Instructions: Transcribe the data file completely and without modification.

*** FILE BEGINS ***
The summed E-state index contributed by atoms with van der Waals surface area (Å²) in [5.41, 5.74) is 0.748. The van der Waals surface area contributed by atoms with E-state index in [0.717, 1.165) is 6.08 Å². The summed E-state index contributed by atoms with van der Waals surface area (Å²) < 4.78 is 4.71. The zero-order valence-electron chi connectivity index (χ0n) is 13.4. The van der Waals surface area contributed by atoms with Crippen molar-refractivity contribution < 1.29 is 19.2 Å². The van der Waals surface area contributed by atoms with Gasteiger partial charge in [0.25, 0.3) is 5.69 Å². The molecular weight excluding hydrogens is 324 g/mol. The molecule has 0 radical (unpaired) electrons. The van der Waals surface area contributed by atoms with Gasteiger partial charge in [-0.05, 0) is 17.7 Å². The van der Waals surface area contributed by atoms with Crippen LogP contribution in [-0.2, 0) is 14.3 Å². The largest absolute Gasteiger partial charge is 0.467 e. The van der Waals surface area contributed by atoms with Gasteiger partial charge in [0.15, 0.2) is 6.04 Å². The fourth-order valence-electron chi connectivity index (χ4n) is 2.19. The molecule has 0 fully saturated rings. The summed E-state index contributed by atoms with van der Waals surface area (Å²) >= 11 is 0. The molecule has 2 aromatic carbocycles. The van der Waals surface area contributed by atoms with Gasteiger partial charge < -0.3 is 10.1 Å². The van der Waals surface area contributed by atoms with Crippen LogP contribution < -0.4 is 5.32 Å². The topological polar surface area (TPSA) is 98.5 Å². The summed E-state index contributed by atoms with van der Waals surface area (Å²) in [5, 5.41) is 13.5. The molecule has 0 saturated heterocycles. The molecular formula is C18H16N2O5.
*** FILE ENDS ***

The summed E-state index contributed by atoms with van der Waals surface area (Å²) in [5.41, 5.74) is 0.748. The van der Waals surface area contributed by atoms with E-state index in [0.717, 1.165) is 6.08 Å². The summed E-state index contributed by atoms with van der Waals surface area (Å²) < 4.78 is 4.71. The zero-order valence-electron chi connectivity index (χ0n) is 13.4. The van der Waals surface area contributed by atoms with Crippen molar-refractivity contribution < 1.29 is 19.2 Å². The van der Waals surface area contributed by atoms with Gasteiger partial charge in [0.25, 0.3) is 5.69 Å². The molecular weight excluding hydrogens is 324 g/mol. The molecule has 0 radical (unpaired) electrons. The van der Waals surface area contributed by atoms with Gasteiger partial charge in [-0.05, 0) is 17.7 Å². The van der Waals surface area contributed by atoms with Crippen LogP contribution in [-0.2, 0) is 14.3 Å². The largest absolute Gasteiger partial charge is 0.467 e. The van der Waals surface area contributed by atoms with Gasteiger partial charge in [0.15, 0.2) is 6.04 Å². The fourth-order valence-electron chi connectivity index (χ4n) is 2.19. The molecule has 0 fully saturated rings. The summed E-state index contributed by atoms with van der Waals surface area (Å²) >= 11 is 0. The molecule has 2 aromatic carbocycles. The van der Waals surface area contributed by atoms with Gasteiger partial charge < -0.3 is 10.1 Å². The van der Waals surface area contributed by atoms with Crippen LogP contribution < -0.4 is 5.32 Å². The topological polar surface area (TPSA) is 98.5 Å². The summed E-state index contributed by atoms with van der Waals surface area (Å²) in [5, 5.41) is 13.5. The molecule has 0 saturated heterocycles. The molecular formula is C18H16N2O5.